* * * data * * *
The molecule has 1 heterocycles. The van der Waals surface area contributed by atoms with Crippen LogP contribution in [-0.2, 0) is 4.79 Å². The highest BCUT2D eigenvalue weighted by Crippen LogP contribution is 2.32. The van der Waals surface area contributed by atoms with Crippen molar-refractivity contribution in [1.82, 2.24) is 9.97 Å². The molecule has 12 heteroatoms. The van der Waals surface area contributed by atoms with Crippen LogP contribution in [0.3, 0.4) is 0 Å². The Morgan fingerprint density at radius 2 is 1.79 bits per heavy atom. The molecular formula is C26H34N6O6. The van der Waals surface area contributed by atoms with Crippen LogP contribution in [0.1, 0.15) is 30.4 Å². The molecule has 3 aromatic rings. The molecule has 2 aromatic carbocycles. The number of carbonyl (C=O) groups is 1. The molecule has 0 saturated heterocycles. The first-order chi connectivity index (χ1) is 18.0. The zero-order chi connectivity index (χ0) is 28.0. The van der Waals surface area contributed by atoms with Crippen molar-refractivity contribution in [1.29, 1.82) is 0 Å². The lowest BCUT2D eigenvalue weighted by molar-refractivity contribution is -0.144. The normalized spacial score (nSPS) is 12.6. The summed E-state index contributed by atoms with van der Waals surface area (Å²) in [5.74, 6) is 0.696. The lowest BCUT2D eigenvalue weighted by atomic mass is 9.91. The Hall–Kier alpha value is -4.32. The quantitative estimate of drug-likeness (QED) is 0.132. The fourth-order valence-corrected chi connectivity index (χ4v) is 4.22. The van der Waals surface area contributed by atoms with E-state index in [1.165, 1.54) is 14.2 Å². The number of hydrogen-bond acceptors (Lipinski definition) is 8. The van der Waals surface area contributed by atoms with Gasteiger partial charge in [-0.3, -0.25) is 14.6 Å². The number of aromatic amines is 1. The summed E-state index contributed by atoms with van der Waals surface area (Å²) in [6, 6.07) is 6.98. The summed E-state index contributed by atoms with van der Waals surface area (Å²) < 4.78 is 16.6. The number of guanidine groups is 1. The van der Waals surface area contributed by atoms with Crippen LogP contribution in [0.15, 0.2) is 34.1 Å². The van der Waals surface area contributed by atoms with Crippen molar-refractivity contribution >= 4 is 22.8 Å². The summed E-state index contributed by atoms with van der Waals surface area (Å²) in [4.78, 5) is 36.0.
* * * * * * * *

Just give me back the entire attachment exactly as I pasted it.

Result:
The molecule has 1 heterocycles. The van der Waals surface area contributed by atoms with Crippen LogP contribution in [-0.2, 0) is 4.79 Å². The highest BCUT2D eigenvalue weighted by Crippen LogP contribution is 2.32. The van der Waals surface area contributed by atoms with Crippen molar-refractivity contribution in [1.82, 2.24) is 9.97 Å². The molecule has 12 heteroatoms. The van der Waals surface area contributed by atoms with Crippen LogP contribution in [0.3, 0.4) is 0 Å². The Morgan fingerprint density at radius 2 is 1.79 bits per heavy atom. The molecular formula is C26H34N6O6. The van der Waals surface area contributed by atoms with Crippen LogP contribution in [0.1, 0.15) is 30.4 Å². The molecule has 3 aromatic rings. The molecule has 2 aromatic carbocycles. The number of carbonyl (C=O) groups is 1. The molecule has 0 saturated heterocycles. The first-order chi connectivity index (χ1) is 18.0. The zero-order chi connectivity index (χ0) is 28.0. The van der Waals surface area contributed by atoms with Crippen molar-refractivity contribution in [1.29, 1.82) is 0 Å². The lowest BCUT2D eigenvalue weighted by molar-refractivity contribution is -0.144. The normalized spacial score (nSPS) is 12.6. The summed E-state index contributed by atoms with van der Waals surface area (Å²) in [5.74, 6) is 0.696. The lowest BCUT2D eigenvalue weighted by atomic mass is 9.91. The Hall–Kier alpha value is -4.32. The quantitative estimate of drug-likeness (QED) is 0.132. The fourth-order valence-corrected chi connectivity index (χ4v) is 4.22. The van der Waals surface area contributed by atoms with E-state index in [1.165, 1.54) is 14.2 Å². The number of hydrogen-bond acceptors (Lipinski definition) is 8. The van der Waals surface area contributed by atoms with Gasteiger partial charge in [-0.3, -0.25) is 14.6 Å². The number of aromatic amines is 1. The summed E-state index contributed by atoms with van der Waals surface area (Å²) in [6, 6.07) is 6.98. The summed E-state index contributed by atoms with van der Waals surface area (Å²) < 4.78 is 16.6. The number of guanidine groups is 1. The van der Waals surface area contributed by atoms with Crippen LogP contribution in [0.15, 0.2) is 34.1 Å². The van der Waals surface area contributed by atoms with Crippen molar-refractivity contribution >= 4 is 22.8 Å². The summed E-state index contributed by atoms with van der Waals surface area (Å²) in [4.78, 5) is 36.0.